In a high-profile speech today at the U.S. Holocaust Memorial Museum, President Obama highlighted new efforts to “prevent and respond to mass atrocities,” including a new Executive Order imposing sanctions against Syrian and Iranian officials for their use of information technologies to track and violently suppress political dissidents. But while the President’s announcement of new human rights sanctions against Syria is a welcome development, it falls far short of the decisive action that is needed to bring an end not only to the Assad regime’s escalating use of indiscriminate violence against Syrian civilians—but to the Assad regime itself.
Since the anti-regime protests in Syria began in March 2011, Syrian security forces have killed well over 10,000 civilians, and wounded and imprisoned many tens of thousands more. News outlets report that the Assad regime killed at least 18 people today in the city of Hama, in addition to the many dozens more slain since a United Nations-backed ceasefire in Syria began on April 12, 2012. Indeed, Nobel Prize-winner Elie Wiesel, a Holocaust survivor, pointedly asked during his introduction of President Obama: “So in this place we may ask: Have we learned anything from [the West's failure to stop the Holocaust]? If so, how is it that Assad is still in power?”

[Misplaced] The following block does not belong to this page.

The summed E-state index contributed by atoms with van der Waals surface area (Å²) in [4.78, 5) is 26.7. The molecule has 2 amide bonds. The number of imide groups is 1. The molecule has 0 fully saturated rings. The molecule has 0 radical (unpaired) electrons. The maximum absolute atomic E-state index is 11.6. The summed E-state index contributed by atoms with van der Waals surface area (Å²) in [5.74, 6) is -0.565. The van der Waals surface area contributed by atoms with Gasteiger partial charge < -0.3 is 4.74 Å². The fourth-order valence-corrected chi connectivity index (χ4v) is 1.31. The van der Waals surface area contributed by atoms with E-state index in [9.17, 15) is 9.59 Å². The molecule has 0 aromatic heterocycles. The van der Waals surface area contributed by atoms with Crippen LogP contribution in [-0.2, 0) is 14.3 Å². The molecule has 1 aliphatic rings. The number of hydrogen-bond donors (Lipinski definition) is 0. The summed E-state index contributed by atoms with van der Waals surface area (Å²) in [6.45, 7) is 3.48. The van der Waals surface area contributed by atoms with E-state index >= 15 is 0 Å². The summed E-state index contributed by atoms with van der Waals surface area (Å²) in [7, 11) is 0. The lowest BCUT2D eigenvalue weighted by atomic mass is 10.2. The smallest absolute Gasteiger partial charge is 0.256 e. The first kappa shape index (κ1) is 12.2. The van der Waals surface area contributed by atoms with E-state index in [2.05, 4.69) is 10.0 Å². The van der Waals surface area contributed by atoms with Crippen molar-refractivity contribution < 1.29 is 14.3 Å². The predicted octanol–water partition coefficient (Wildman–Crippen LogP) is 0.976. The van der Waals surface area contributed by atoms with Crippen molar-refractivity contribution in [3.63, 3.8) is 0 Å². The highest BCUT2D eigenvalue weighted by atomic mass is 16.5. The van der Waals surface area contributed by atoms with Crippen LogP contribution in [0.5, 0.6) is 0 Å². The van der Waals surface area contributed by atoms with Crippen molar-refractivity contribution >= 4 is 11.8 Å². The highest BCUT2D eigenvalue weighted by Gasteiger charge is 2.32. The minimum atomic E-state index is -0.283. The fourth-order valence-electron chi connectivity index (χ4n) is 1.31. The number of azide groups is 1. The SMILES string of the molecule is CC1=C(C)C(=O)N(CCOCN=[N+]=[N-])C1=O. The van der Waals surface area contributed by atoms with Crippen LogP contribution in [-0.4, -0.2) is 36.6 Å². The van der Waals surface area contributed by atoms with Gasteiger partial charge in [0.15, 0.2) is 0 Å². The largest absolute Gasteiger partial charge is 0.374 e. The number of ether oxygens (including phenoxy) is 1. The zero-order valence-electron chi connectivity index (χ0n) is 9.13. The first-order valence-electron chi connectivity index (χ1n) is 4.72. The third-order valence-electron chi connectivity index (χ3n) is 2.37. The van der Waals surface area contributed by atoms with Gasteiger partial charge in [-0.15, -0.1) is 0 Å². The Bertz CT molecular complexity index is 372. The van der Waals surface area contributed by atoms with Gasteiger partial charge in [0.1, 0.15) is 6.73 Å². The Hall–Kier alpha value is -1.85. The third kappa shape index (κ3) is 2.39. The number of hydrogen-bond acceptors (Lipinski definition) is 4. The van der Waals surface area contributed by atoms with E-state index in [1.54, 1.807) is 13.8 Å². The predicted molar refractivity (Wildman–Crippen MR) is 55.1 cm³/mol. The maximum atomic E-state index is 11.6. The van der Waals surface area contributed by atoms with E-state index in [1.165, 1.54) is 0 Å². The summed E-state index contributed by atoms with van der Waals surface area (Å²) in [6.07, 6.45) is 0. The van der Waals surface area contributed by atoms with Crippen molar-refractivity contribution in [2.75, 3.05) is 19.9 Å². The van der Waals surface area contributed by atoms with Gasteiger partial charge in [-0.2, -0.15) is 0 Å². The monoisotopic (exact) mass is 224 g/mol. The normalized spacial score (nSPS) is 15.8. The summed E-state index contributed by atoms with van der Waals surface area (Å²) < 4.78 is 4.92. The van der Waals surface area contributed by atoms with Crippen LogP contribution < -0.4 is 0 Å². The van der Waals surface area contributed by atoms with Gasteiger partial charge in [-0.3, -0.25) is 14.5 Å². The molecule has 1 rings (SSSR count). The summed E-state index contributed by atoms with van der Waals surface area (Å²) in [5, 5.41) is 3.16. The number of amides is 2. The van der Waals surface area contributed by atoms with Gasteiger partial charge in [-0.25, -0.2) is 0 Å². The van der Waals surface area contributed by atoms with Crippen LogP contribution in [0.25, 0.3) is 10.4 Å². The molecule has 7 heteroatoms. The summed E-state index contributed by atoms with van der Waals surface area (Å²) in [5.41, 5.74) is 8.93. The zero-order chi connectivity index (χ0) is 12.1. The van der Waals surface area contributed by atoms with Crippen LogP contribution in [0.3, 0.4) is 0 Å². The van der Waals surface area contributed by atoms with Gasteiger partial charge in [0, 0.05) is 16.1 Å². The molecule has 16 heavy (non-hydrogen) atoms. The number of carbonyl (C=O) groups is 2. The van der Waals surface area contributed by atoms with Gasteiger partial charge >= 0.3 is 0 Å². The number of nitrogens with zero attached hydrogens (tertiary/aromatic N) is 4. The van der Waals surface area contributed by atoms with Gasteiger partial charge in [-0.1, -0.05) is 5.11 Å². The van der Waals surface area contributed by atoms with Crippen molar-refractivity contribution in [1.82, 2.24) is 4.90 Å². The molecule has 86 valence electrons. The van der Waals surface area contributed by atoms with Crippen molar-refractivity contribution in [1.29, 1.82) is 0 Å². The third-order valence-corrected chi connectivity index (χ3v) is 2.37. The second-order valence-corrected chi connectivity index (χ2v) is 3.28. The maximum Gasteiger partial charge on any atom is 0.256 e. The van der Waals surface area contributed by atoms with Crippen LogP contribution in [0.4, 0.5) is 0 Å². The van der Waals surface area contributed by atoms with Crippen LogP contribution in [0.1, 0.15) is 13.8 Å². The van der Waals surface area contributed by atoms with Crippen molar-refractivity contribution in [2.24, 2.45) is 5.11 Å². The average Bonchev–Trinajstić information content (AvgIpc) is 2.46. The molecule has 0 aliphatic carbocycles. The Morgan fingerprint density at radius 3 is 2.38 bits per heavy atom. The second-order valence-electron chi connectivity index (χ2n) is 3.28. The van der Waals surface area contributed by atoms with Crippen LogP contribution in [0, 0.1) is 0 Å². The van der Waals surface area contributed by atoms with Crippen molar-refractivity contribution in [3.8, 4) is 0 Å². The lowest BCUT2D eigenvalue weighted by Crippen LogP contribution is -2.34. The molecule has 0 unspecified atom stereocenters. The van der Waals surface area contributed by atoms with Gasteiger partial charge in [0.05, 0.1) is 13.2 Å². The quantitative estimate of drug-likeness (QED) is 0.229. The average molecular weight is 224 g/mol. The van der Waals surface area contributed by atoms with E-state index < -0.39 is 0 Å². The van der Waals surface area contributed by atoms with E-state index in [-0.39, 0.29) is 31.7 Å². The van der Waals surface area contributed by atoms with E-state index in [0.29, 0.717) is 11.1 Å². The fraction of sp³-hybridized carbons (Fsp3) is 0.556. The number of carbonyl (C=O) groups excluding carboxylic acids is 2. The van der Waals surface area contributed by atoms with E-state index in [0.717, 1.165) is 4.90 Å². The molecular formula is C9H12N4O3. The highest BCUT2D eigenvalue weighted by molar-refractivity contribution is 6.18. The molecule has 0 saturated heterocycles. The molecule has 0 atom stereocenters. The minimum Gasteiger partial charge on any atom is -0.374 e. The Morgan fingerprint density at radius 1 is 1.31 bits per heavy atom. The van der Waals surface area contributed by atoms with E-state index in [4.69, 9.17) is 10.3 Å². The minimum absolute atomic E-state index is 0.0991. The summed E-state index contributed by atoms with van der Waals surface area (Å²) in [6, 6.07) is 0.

The United States has both a strategic and moral interest in halting the mass atrocities against the Syrian people, and in facilitating the emergence of a post-Assad Syria. U.S. national security interests would be advanced by an end to the Assad regime—a government that is Iran’s closest ally in the Arab world, secretly pursued a nuclear program with weapons-making potential, and provided safe haven and transit to foreign fighters that killed U.S. troops in Iraq.
Whole thing here.